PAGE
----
Date: Saturday, May 30, 2020
Session Name: Kidney Complications: Immune Mediated Late Graft Failure
Session Time: 3:15pm-4:45pm
Presentation Time: 3:51pm-4:03pm
*Purpose: Since it has been proposed that several causes could contribute to graft loss (GL), we analyzed graft failure in our center and attributed a cause to each persistent decline in renal function, finally leading to GL.
*Methods: We retrospectively analyzed 1412 recipients of a renal allograft, transplanted between 01.01.1997 and 31.12.2016 in a single center, of which 246 progressed to GL. An adjudication committee consisting of 3 physicians, 2 of which have personal knowledge of recipients for over 20 years, evaluated indication biopsies, laboratory testing and medical history. Non-reversible decreases in glomerular filtration rate were attributed to primary and/or secondary causes.
*Results: Characteristics of patients who progressed to GL are summarized in table 1. Overall graft survival for all patients receiving a renal allograft is 93.6% for 1 year, 80.2% for 5 years and 59.8% for 10 years. In 50.4% of the patients, more than one cause contributed to GL. The most frequent cause leading to GL as primary or secondary cause was T cell mediated rejection (TCMR) in 33.3% of the patients, followed by antibody-mediated rejection (ABMR) in 31.7% and intercurrent medical events in 27.6%. In 79.3% a primary cause could be attributed to transplant loss, of which 30.3% were ABMR. Moreover, we observed a shift in overall causes with regard to the timing of GL, in the form of an increasing relative frequency of ABMR and calcineurin inhibitor (CNI) nephrotoxicity. Taking into account only primary causes, the dominant role of ABMR in late GL becomes more and more evident (figure 1).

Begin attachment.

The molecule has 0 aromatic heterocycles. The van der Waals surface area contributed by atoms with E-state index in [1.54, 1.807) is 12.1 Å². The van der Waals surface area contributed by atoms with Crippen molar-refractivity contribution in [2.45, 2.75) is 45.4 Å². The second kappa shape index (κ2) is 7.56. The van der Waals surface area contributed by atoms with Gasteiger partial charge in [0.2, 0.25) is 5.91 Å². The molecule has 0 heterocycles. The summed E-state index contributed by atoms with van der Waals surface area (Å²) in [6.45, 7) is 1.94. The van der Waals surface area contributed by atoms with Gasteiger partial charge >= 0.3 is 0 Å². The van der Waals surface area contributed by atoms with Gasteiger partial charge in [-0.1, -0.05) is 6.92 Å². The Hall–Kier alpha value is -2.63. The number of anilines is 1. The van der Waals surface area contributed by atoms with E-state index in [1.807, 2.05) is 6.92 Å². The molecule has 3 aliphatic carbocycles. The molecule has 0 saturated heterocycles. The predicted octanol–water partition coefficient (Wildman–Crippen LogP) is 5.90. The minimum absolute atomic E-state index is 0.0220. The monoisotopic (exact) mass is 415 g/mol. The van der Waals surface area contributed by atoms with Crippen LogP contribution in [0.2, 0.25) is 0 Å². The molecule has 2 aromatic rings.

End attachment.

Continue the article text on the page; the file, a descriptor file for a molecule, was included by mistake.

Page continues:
*Conclusions: Analyzing all graft failures in a long-term follow-up cohort of 246 patients, we observed that >50% of failures were multifactorial. Our results show a significant role of TCMR in graft failure that would be dismissed in most of the cases focusing just on the final stage of graft failure. Additionally, we were able to attribute an intercurrent medical event to GL in 27.6% of the patients and to highlight the dominant role of ABMR in late graft failure.
To cite this abstract in AMA style:Mayrdorfer M, Liefeldt L, Lachmann N, Düttmann-Rehnolt W, Halleck F, Naik MG, Glander P, Budde K. Analyzing Causes for Death-Censored Graft Failure [abstract]. Am J Transplant. 2020; 20 (suppl 3). https://atcmeetingabstracts.com/abstract/analyzing-causes-for-death-censored-graft-failure/. Accessed March 4, 2021.
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